Have you ever wondered how our bodies process the chemicals found in our air, on our food, and in products in our homes? What happens when we are exposed to excessive amounts of these chemicals? In our industrialized society toxins surround us and increase the burden on our bodies’ natural detoxification pathways. We may notice these effects in our bodies over time with signs like decreased energy, brain fog, sluggish digestion, skin rashes, headaches, and other potential symptoms.
So, what steps can we can take steps to limit our exposure to these substances that are damaging to our health? First, we can develop awareness of what toxicity is, its symptoms, and its sources. Next, we can find ways to limit our exposure. For the toxins that do make it into our system, the body uses natural processes to detoxify and cleanse itself. We can make preventive adjustments to our lifestyle that will accelerate those processes and help the body detox as efficiently as possible. As chiropractor and acupuncturist Dr. Emily Guilfoy notes, “toxins are simply a part of our modern lives. Daily, preventive measures to support our innate detoxification pathways are crucial for our long-term health and well-being.”
How do we recognize toxins? A toxin is a chemical substance which damages an organism and produces a negative effect on its health. Toxins can come from anywhere: the environment, the food we eat, or even the natural, metabolic processes that occur within our own bodies. There are three main types of toxins of which we should be aware: environmental toxins, lifestyle toxins, and endogenous toxins.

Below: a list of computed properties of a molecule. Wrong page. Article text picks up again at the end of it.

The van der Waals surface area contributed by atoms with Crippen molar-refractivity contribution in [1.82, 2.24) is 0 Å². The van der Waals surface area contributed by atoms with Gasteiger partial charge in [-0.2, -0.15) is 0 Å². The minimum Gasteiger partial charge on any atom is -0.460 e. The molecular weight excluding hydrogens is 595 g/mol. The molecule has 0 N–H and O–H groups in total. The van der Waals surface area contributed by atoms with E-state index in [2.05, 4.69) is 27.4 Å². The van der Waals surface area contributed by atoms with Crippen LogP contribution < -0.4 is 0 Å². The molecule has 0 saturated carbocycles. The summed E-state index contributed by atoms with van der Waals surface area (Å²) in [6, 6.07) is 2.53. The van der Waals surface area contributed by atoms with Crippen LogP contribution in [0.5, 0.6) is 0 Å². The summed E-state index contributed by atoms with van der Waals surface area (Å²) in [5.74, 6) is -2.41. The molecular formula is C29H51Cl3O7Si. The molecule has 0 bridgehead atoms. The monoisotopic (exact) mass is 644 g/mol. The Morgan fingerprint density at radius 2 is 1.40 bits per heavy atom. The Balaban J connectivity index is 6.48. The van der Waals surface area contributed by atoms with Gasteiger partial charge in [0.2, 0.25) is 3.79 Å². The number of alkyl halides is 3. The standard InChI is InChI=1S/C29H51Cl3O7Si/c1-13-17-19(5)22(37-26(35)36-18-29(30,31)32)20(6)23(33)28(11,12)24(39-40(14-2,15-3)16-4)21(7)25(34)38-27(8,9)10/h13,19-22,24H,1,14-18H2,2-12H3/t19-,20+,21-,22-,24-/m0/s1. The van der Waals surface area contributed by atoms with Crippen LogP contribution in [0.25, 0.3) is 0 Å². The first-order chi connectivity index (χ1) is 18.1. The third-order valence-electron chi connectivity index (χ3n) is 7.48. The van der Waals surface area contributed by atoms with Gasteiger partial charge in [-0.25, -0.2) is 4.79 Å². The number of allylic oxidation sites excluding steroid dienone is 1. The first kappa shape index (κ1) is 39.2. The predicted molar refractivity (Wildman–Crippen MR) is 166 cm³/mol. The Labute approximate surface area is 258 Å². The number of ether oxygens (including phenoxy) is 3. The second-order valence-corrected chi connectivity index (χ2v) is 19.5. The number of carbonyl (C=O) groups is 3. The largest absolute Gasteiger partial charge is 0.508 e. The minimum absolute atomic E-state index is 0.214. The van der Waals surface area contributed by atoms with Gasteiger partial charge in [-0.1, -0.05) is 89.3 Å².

Environmental toxins are substances that we breathe in that can negatively impact our health. Examples of environmental toxins include auto exhaust, air pollutants, and pesticides. Mercury, a common toxin often found in air and water, is considered by the WHO to be in the top ten chemicals of public health concern. Mercury exposure and poisoning is clinically associated with causing dementia. Polychlorinated bicarbons (PCBs) come from hazardous waste and cycle through the air, water, and soil and have been linked to cancer and diabetes.
Lifestyle toxins refer to any harmful substance found in foods or products we use on a daily basis. These include artificial food additives, alcohol, caffeine, any type of meat treated with antibiotics, and cosmetics. Arsenic, often found in rice and chicken, may cause cancer and diabetes. Polycyclic hydrocarbons (PAHs), which can accumulate from smoking or eating charbroiled foods, are known carcinogens as well. Another common lifestyle toxin is BPA, a chemical found in plastics. By now, over 91% of the population has detectable levels of BPA in their bodies.
Lastly, endogenous toxins are products of the metabolic processes within our bodies and products of the bacteria and yeast inside of our digestive system. An example is candida, which is a yeast that can cause fungal infections when overgrown. Candida is the fourth most common cause of bloodstream infections in the US population.